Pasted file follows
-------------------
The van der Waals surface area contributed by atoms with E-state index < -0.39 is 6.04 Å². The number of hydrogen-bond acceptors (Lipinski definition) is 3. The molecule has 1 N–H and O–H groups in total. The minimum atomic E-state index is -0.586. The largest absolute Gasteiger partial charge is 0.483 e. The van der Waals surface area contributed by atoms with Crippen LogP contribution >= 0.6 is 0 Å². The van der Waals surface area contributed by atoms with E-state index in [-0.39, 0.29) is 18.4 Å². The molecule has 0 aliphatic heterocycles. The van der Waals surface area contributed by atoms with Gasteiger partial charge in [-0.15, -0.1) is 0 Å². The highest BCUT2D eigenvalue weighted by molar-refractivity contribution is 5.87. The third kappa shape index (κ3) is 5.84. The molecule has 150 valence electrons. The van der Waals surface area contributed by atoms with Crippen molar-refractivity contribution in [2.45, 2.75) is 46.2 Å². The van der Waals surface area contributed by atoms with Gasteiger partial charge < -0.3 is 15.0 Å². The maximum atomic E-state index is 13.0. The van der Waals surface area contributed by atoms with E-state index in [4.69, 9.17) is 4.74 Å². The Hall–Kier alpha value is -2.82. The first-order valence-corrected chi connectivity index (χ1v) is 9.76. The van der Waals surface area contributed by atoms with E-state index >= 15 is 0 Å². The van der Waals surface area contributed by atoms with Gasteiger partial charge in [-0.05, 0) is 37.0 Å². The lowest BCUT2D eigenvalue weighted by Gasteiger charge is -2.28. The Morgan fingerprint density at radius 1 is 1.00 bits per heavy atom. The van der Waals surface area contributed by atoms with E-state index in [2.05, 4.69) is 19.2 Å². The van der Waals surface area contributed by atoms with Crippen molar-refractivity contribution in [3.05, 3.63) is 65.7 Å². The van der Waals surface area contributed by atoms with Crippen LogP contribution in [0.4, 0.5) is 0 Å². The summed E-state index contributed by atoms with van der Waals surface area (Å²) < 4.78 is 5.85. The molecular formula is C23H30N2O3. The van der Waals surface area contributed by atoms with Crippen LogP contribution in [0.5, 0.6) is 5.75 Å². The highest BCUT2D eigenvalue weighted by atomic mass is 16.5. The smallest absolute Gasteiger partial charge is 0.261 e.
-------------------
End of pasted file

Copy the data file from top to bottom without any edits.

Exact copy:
The van der Waals surface area contributed by atoms with E-state index < -0.39 is 6.04 Å². The number of hydrogen-bond acceptors (Lipinski definition) is 3. The molecule has 1 N–H and O–H groups in total. The minimum atomic E-state index is -0.586. The largest absolute Gasteiger partial charge is 0.483 e. The van der Waals surface area contributed by atoms with Crippen LogP contribution >= 0.6 is 0 Å². The van der Waals surface area contributed by atoms with E-state index in [-0.39, 0.29) is 18.4 Å². The molecule has 0 aliphatic heterocycles. The van der Waals surface area contributed by atoms with Gasteiger partial charge in [-0.15, -0.1) is 0 Å². The highest BCUT2D eigenvalue weighted by molar-refractivity contribution is 5.87. The third kappa shape index (κ3) is 5.84. The molecule has 150 valence electrons. The van der Waals surface area contributed by atoms with Crippen molar-refractivity contribution in [2.45, 2.75) is 46.2 Å². The van der Waals surface area contributed by atoms with Gasteiger partial charge < -0.3 is 15.0 Å². The maximum atomic E-state index is 13.0. The van der Waals surface area contributed by atoms with E-state index in [4.69, 9.17) is 4.74 Å². The Hall–Kier alpha value is -2.82. The first-order valence-corrected chi connectivity index (χ1v) is 9.76. The van der Waals surface area contributed by atoms with E-state index >= 15 is 0 Å². The van der Waals surface area contributed by atoms with Gasteiger partial charge in [-0.05, 0) is 37.0 Å². The lowest BCUT2D eigenvalue weighted by Gasteiger charge is -2.28. The Morgan fingerprint density at radius 1 is 1.00 bits per heavy atom. The van der Waals surface area contributed by atoms with E-state index in [2.05, 4.69) is 19.2 Å². The van der Waals surface area contributed by atoms with Crippen molar-refractivity contribution in [3.05, 3.63) is 65.7 Å². The van der Waals surface area contributed by atoms with Crippen LogP contribution in [0.4, 0.5) is 0 Å². The summed E-state index contributed by atoms with van der Waals surface area (Å²) < 4.78 is 5.85. The molecular formula is C23H30N2O3. The van der Waals surface area contributed by atoms with Crippen LogP contribution in [0.5, 0.6) is 5.75 Å². The highest BCUT2D eigenvalue weighted by atomic mass is 16.5. The smallest absolute Gasteiger partial charge is 0.261 e.